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The Samsung HL-R66W/67W series consists of five DLP TVs ranging from 42 to 61 inches diagonally. These are the entry-level models in the company's 2005 lineup, replacing the 2004 HLP-63W series. While the models in this series are similar to one another in most respects, there are some significant differences.

Upside: Unlike last year's entry-level DLPs, these sets incorporate Samsung's floating-screen design, which visually separates the bottom part of the TV from the main screen area. All models in this series use Samsung's latest fifth-generation light engine, with a DLP chip that has a native resolution of 1,280x720. This means that they should be able to display the full detail of 720p material, but they won't deliver as much detail with 1080i high-def and computer sources as the 1080p step-up models (see below). They also have a built-in ATSC tuner and a CableCard slot so that you can receive over-the-air and cable HDTV without additional equipment.

The 42-inch HL-R4266W ($2,500 list) has the most basic feature set of the series. It lacks the fine-pitch screen that the larger sets use, so its image may be slightly less sharp. Its connectivity is highlighted by an HDMI port, but it doesn't have the computer and FireWire inputs of its larger cousins.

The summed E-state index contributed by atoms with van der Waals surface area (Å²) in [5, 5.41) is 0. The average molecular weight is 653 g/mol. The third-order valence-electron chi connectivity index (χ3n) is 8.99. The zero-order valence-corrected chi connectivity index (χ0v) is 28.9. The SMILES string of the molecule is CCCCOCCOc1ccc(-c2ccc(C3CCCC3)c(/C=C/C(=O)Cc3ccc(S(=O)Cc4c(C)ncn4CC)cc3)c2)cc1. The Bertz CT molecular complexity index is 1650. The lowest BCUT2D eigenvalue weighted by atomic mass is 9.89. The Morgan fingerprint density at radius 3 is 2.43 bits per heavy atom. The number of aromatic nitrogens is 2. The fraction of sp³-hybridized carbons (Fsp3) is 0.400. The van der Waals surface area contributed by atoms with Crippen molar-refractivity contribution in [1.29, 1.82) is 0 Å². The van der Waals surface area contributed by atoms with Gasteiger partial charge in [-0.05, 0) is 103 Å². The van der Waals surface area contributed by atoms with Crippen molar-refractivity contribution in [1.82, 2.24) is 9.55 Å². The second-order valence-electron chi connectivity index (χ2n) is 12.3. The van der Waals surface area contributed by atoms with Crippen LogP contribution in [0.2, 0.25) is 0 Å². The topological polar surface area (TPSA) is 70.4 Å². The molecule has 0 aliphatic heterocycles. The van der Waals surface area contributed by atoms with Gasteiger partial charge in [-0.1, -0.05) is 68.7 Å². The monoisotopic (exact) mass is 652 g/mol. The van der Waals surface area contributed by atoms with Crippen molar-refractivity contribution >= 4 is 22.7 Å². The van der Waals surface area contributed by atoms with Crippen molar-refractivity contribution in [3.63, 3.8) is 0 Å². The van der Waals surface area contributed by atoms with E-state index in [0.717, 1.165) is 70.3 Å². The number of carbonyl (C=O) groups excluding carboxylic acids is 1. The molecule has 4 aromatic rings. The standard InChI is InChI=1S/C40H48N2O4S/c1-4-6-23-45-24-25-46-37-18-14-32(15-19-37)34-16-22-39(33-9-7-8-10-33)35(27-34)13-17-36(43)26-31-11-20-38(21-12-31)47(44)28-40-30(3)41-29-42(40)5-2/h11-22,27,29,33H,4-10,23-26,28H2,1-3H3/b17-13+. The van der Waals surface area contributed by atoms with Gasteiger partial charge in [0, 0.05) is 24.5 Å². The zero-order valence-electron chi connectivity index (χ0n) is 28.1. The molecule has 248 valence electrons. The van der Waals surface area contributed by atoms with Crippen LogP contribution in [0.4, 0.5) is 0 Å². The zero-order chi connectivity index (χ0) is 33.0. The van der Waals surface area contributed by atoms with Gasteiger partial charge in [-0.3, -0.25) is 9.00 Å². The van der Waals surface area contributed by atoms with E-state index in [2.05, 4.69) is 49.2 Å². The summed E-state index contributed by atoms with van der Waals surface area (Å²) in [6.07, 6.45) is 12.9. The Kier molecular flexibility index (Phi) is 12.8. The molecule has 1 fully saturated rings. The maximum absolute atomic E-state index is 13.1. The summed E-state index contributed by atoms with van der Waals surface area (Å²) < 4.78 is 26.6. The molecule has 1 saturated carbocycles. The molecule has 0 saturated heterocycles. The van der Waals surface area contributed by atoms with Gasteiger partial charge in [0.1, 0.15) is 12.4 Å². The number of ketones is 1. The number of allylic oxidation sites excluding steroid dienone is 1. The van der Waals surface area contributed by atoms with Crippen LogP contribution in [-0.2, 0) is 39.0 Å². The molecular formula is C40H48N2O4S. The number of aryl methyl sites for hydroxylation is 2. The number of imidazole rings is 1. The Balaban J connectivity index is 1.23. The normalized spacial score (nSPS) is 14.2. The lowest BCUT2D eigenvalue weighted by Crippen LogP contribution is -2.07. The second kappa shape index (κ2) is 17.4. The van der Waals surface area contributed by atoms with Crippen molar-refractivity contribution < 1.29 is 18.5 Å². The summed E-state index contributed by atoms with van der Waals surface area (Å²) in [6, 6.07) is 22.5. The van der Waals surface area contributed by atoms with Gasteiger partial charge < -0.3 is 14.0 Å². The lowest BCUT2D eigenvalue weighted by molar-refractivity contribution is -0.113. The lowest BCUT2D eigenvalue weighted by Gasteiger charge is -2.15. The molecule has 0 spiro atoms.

The larger HL-R67W models include the 46-inch HL-R4667W ($2,700), the 50-inch HL-R5067W ($3,000), the 56-inch HL-R5667W ($3,500), and the 61-inch HL-R6167W ($3,800). They have all of the connectivity of the HL-R4266W but add an analog (VGA-style) computer input and two FireWire ports. The HL-R67W models also add Samsung's fine-pitch screen and the TV Guide EPG.

Downside: While they have superior feature sets compared to their 2004 counterparts, these entry-level sets cost quite a bit more than last year's low-end Samsung DLPs. They also lack the DVI inputs found on last year's models. Unlike LCD and LCoS rear-projection technology, DLP is subject to the rainbow effect, although Samsung claims the improved color wheels in these models will reduce the occurrence of rainbows.

Outlook: The entire series will be available in April, according to Samsung. If last year is any indication, these models will prove to be wildly popular. The company also offers two other lines of 2005 DLP TVs: the pedestal-based HL-R87W/88W series and the 1080p-resolution HL-R68W series. For more information on earlier iterations of Samsung's DLPs, please see our full review of last year's HL-P5085W.

Note: CNET has not yet reviewed any of the products in this series. This information is all based on preliminary specs from the manufacturer and is subject to change. We will update this write-up if the information changes or when we're able to publish a full review of a product in this series.